Gillette calls out toxic masculinity, controversy follows

Alyssa Bunde
Staff Writer

Gillette, the popular men’s razor company, has put out a new controversial ad that plays on the current #MeToo movement. Through a variety of scenes, the ad showcases different forms of toxic masculinity and calls for men to reconsider if this is the best a man can be. While some applauded the ad, others would have applauded its removal from airing.  

A line of men grilling and robotically repeating, “Boys will be boys”, a business man mansplaining a female colleague’s sentence and multiple newscasters describing the #MeToo movement can all be found in the ad. In the background, a voiceover commented on the need for change and warning men to be aware that, “The boys of tomorrow are watching.” 

Disregarding the “boys of tomorrow,“ the people of today were unimpressed to say the least. Piers Morgan took to Twitter to call the ad a “pathetic global assault on masculinity.” 

Karol Markowicz of Fox News stated, “What we need is to stop insulting men. We can’t elevate women by knocking men down.” 

Many individuals have even called for a boycott of Gillette razors due to their dissatisfaction with the ad.  

However, Minnesota State University, Mankato student, Patrick Kunerth, saw the ad in a different light. Kunerth, after watching the ad, stated, “I can’t believe anyone would feel attacked by that. I think that’s kinda ridiculous. I mean the message is a good message. Men need to respect women, period.” He continued, “If you feel attacked by that then you have a serious problem as a man.”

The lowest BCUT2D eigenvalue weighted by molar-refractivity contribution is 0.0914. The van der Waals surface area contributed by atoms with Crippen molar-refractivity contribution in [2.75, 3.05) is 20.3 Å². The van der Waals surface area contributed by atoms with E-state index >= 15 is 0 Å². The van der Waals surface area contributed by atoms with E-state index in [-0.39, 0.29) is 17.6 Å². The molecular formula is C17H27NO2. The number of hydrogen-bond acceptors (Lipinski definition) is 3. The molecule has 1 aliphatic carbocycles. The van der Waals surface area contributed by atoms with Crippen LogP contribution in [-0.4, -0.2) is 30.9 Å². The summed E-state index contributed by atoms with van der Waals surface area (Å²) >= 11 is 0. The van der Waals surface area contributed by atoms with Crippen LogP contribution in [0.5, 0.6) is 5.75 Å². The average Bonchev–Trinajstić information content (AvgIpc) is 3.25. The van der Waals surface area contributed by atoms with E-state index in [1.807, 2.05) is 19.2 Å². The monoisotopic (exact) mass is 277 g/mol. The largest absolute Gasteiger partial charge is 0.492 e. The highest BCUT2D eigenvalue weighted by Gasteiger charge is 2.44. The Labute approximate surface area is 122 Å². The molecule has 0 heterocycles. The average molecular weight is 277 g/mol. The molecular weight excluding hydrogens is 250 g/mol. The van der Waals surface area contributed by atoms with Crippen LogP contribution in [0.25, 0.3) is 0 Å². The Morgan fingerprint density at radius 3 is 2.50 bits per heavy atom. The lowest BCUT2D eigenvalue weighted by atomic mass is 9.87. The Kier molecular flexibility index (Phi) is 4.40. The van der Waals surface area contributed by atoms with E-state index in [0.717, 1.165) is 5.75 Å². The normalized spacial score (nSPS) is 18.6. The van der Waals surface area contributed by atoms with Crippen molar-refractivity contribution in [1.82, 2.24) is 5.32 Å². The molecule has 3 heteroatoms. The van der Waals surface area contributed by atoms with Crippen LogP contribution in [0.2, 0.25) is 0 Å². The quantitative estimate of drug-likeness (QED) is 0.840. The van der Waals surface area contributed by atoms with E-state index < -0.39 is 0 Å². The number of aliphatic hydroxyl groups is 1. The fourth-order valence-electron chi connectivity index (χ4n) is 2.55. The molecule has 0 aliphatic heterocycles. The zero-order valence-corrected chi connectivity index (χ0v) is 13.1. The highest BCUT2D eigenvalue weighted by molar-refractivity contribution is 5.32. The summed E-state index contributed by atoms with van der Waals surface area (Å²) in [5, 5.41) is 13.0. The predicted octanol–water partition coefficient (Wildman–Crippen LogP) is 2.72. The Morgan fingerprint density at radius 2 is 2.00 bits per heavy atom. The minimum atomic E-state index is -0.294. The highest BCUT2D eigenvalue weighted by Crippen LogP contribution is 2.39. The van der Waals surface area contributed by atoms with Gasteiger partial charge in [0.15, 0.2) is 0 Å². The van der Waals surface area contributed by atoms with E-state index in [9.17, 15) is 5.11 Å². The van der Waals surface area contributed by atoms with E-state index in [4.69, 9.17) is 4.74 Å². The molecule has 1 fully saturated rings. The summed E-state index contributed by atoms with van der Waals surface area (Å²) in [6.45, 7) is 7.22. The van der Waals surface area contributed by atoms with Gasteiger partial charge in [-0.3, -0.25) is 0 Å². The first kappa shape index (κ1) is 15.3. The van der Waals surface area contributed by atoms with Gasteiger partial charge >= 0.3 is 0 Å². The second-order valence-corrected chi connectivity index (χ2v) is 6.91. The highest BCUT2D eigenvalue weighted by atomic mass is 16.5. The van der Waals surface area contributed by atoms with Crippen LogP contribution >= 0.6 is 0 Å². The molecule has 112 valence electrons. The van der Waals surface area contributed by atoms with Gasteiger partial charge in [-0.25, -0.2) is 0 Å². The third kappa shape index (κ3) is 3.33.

When asked why he thought the ad resulted in negative backlash, student Mason Tosager said, “People don’t like change, people are not comfortable with it.” 

Comfortable with the ad or not, it is worth noting that it has sparked a great discussion. What should masculinity look like? Should it be that real men don’t cry, women are less and that “boys will be boys” is a legitimate excuse? Should we allow men to do whatever they want for the sake of being men? Perhaps, like Gillette suggests, we should take a step back and realize, is this really the best we can do? 

This is not to say that all men are misogynistic jerks. However, those who are offended by the ad are probably the individuals who need to hear it the most. I truly believe the greater population of people are good and the other portion just need a gentle nudge in the right direction. However, a hearty push may be better suited for those who actually believe the toxic behavior displayed is fine. 

Pankaj Bhalla, Gillette’s North America brand director, spoke to CNN Business about the controversy. He said, “Actually a discussion is necessary. If we don’t discuss and don’t talk about it, I don’t think real change will happen.” 

Feature photo courtesy of Flickr.

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